TSA rejects arming officers after LAX shooting
The head of the TSA said his agency has officially rejected arming officers in response to a November attack at LAX
LOS ANGELES — The head of the Transportation Security Administration said Thursday his agency has officially rejected arming officers in response to a November attack at Los Angeles International Airport.
John Pistole made the comments after a news conference to announce the opening of a "pre-check" application site for expedited screening at LAX.
TSA union officials have called for creating armed officers from the agency to ensure safety at screening checkpoints. But Pistole said virtually every issue is on the table except for arming officers. Introducing more guns is not the solution, he said.
J. David Cox Sr., national president of the American Federation of Government Employees representing 45,000 TSA employees, expressed disappointment Thursday, calling Pistole's statement premature given ongoing investigations.
The agency is conducting a review of the shooting that left one officer dead. Authorities say Paul Ciancia opened fire with an assault rifle in an attack targeting the TSA that also wounded two officers and a passenger.
The TSA review is separate from an ongoing investigation into the shooting.
Pistole said the agency's review will focus on changes to improve communication between the TSA and local law enforcement. It will also look at the response time of airport police, the placement and effectiveness of panic alarms, and whether there are good communication protocols and equipment in place for emergencies.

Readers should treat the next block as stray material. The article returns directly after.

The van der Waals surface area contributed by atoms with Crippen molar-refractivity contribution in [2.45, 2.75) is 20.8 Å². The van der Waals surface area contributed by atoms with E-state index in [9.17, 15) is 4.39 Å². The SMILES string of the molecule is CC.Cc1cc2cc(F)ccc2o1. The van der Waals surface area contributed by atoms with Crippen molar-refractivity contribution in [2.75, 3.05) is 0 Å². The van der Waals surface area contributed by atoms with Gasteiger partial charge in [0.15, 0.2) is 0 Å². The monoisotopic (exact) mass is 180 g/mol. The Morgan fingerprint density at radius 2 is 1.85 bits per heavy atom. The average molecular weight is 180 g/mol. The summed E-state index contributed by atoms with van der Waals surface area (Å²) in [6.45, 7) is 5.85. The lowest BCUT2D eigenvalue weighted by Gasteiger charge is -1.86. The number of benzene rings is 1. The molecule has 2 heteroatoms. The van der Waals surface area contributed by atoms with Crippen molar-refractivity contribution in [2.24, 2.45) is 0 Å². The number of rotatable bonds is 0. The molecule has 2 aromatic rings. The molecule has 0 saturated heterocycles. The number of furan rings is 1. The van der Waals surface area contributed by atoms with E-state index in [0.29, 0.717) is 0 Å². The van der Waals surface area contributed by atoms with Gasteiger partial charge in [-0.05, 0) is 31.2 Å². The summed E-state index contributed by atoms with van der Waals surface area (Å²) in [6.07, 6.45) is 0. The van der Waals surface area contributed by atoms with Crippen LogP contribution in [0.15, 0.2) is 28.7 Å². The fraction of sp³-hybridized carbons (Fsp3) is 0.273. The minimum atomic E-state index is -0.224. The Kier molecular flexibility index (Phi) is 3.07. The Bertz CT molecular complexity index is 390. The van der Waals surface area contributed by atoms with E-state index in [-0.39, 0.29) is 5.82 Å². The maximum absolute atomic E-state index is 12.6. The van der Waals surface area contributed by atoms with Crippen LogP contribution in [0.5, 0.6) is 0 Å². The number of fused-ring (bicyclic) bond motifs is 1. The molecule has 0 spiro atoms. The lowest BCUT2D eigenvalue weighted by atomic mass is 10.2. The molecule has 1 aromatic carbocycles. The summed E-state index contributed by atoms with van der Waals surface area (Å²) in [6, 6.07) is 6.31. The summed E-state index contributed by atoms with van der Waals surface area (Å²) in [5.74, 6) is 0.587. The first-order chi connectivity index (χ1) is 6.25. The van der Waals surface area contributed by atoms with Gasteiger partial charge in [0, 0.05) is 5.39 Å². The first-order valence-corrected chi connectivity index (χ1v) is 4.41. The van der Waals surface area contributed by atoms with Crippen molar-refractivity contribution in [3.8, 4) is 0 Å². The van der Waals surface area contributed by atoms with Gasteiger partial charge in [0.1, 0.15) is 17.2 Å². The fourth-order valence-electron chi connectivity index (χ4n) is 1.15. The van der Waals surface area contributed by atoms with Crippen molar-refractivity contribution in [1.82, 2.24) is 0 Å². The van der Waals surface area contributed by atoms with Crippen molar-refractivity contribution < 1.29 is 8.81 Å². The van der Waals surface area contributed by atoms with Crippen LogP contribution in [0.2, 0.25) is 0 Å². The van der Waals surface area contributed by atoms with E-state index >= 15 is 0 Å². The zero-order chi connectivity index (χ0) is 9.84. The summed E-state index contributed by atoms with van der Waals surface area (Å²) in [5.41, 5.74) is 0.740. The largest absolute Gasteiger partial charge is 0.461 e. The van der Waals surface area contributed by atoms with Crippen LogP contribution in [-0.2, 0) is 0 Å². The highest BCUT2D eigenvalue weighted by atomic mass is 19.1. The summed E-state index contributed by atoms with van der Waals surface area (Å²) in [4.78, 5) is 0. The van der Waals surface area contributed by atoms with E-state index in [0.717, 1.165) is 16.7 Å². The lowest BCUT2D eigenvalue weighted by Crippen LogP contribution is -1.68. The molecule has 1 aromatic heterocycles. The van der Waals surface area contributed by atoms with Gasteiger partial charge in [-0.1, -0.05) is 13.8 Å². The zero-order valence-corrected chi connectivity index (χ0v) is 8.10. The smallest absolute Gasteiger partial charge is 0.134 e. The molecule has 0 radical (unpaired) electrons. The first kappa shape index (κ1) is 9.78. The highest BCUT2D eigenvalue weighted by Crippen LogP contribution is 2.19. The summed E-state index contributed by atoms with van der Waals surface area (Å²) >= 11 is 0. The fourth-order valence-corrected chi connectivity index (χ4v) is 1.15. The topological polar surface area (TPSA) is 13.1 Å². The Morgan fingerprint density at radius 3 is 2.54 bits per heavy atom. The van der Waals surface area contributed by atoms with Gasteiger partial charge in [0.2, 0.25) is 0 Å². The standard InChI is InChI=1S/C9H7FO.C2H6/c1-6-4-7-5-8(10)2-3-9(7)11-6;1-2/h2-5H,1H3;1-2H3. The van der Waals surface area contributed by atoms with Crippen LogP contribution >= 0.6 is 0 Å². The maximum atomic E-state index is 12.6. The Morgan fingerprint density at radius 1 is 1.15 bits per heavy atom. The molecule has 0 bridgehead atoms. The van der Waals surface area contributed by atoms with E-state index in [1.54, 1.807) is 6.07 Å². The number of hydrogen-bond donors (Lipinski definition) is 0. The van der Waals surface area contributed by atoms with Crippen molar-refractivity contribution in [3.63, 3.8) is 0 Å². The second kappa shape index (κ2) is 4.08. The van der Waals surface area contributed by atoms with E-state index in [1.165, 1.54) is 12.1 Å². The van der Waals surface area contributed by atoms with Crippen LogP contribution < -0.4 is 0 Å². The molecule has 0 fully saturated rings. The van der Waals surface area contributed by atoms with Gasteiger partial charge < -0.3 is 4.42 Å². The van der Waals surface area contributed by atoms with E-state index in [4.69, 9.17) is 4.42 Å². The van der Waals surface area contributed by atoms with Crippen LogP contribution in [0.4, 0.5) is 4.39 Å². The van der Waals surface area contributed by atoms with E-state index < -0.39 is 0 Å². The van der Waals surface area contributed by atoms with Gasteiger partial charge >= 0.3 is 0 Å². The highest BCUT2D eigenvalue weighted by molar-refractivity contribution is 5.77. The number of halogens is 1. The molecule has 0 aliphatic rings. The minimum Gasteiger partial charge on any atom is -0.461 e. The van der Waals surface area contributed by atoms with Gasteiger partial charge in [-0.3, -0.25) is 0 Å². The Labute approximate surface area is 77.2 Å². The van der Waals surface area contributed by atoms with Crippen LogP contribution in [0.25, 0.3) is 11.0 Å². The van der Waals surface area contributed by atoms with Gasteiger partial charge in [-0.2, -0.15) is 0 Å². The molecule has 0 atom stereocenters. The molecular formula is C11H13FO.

The Associated Press has reported that as terrified travelers dived for cover, TSA officers — who are unarmed — fled the screening area without hitting a panic button or using a landline to call for help. Meanwhile, the two armed airport police officers assigned to protect the terminal had left for breaks minutes before the gunfire and so were unaware of the shooting.
It took a call from an airline contractor to a police dispatcher, who then alerted officers over the radio, nearly a minute and a half after the shooting first started.
Pistole praised the swift police response, which he said came within two minutes of the radio call to officers. Police officers then took the shooter into custody within 2 1/2 minutes, he said.
Pistole also said he wanted to "make sure that the police are actively engaged in terms of patrols, that they are a visible show at and around checkpoints." No final decisions have been made on how working with LAX police may be changed, he said.
LAX Executive Director Gina Marie Lindsey said there have been some adjustments to the airport's security, but she would not comment further on officer deployment.
More than 30 groups, including law enforcement, airlines and airport operators, have met twice since the shooting to discuss and provide recommendations, Pistole said. The review will be submitted to Congress within 90 days. It's unclear if it will be made public.
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